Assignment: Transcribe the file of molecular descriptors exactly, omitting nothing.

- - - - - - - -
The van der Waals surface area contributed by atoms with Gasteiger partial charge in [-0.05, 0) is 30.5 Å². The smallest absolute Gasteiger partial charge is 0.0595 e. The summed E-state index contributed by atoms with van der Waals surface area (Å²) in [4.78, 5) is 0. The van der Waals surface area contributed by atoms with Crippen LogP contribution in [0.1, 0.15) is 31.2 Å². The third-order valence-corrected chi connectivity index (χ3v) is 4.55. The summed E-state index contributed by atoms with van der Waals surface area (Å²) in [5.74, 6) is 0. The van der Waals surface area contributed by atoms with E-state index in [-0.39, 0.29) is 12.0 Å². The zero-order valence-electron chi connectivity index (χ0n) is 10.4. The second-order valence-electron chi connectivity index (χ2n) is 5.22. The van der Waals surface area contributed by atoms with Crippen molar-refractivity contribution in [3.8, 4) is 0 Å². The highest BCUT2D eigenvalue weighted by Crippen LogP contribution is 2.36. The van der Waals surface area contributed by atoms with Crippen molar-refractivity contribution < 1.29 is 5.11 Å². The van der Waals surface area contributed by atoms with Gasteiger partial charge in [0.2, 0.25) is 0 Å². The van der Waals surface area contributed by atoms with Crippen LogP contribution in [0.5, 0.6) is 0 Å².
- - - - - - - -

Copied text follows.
The van der Waals surface area contributed by atoms with Gasteiger partial charge in [-0.05, 0) is 30.5 Å². The smallest absolute Gasteiger partial charge is 0.0595 e. The summed E-state index contributed by atoms with van der Waals surface area (Å²) in [4.78, 5) is 0. The van der Waals surface area contributed by atoms with Crippen LogP contribution in [0.1, 0.15) is 31.2 Å². The third-order valence-corrected chi connectivity index (χ3v) is 4.55. The summed E-state index contributed by atoms with van der Waals surface area (Å²) in [5.74, 6) is 0. The van der Waals surface area contributed by atoms with E-state index in [-0.39, 0.29) is 12.0 Å². The zero-order valence-electron chi connectivity index (χ0n) is 10.4. The second-order valence-electron chi connectivity index (χ2n) is 5.22. The van der Waals surface area contributed by atoms with Crippen molar-refractivity contribution in [3.8, 4) is 0 Å². The highest BCUT2D eigenvalue weighted by Crippen LogP contribution is 2.36. The van der Waals surface area contributed by atoms with Crippen molar-refractivity contribution < 1.29 is 5.11 Å². The van der Waals surface area contributed by atoms with Gasteiger partial charge in [0.2, 0.25) is 0 Å². The van der Waals surface area contributed by atoms with Crippen LogP contribution in [0.5, 0.6) is 0 Å².